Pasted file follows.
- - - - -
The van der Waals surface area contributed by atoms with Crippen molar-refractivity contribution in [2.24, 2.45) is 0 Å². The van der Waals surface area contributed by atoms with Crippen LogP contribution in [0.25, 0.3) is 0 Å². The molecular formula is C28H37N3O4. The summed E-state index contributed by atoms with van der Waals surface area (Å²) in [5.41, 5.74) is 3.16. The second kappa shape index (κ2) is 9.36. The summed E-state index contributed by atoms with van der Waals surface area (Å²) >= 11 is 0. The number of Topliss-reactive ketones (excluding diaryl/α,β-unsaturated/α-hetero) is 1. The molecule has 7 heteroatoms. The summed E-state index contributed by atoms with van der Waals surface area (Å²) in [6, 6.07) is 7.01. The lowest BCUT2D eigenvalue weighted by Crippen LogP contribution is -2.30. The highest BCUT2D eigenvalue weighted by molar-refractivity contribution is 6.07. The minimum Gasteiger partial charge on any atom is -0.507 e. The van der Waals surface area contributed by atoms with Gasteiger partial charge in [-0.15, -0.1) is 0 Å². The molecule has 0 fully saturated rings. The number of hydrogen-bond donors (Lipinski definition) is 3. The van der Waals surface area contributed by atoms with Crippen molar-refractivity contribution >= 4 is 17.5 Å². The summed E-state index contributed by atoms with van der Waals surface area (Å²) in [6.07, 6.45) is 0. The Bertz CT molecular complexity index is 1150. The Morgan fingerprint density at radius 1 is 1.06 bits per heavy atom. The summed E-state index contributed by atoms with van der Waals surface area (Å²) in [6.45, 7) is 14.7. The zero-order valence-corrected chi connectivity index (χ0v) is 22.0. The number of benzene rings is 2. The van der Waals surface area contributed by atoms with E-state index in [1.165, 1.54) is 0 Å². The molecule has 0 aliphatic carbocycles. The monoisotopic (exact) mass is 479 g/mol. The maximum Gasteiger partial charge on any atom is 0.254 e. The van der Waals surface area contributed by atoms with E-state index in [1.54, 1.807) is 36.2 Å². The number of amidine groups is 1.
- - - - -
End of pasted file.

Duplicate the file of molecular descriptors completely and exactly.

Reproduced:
The van der Waals surface area contributed by atoms with Crippen molar-refractivity contribution in [2.24, 2.45) is 0 Å². The van der Waals surface area contributed by atoms with Crippen LogP contribution in [0.25, 0.3) is 0 Å². The molecular formula is C28H37N3O4. The summed E-state index contributed by atoms with van der Waals surface area (Å²) in [5.41, 5.74) is 3.16. The second kappa shape index (κ2) is 9.36. The summed E-state index contributed by atoms with van der Waals surface area (Å²) >= 11 is 0. The number of Topliss-reactive ketones (excluding diaryl/α,β-unsaturated/α-hetero) is 1. The molecule has 7 heteroatoms. The summed E-state index contributed by atoms with van der Waals surface area (Å²) in [6, 6.07) is 7.01. The lowest BCUT2D eigenvalue weighted by Crippen LogP contribution is -2.30. The highest BCUT2D eigenvalue weighted by molar-refractivity contribution is 6.07. The minimum Gasteiger partial charge on any atom is -0.507 e. The van der Waals surface area contributed by atoms with Gasteiger partial charge in [-0.15, -0.1) is 0 Å². The molecule has 0 fully saturated rings. The number of hydrogen-bond donors (Lipinski definition) is 3. The van der Waals surface area contributed by atoms with Crippen molar-refractivity contribution >= 4 is 17.5 Å². The summed E-state index contributed by atoms with van der Waals surface area (Å²) in [6.07, 6.45) is 0. The Bertz CT molecular complexity index is 1150. The Morgan fingerprint density at radius 1 is 1.06 bits per heavy atom. The summed E-state index contributed by atoms with van der Waals surface area (Å²) in [6.45, 7) is 14.7. The zero-order valence-corrected chi connectivity index (χ0v) is 22.0. The number of benzene rings is 2. The van der Waals surface area contributed by atoms with E-state index in [1.165, 1.54) is 0 Å². The molecule has 0 aliphatic carbocycles. The monoisotopic (exact) mass is 479 g/mol. The maximum Gasteiger partial charge on any atom is 0.254 e. The van der Waals surface area contributed by atoms with E-state index in [1.54, 1.807) is 36.2 Å². The number of amidine groups is 1.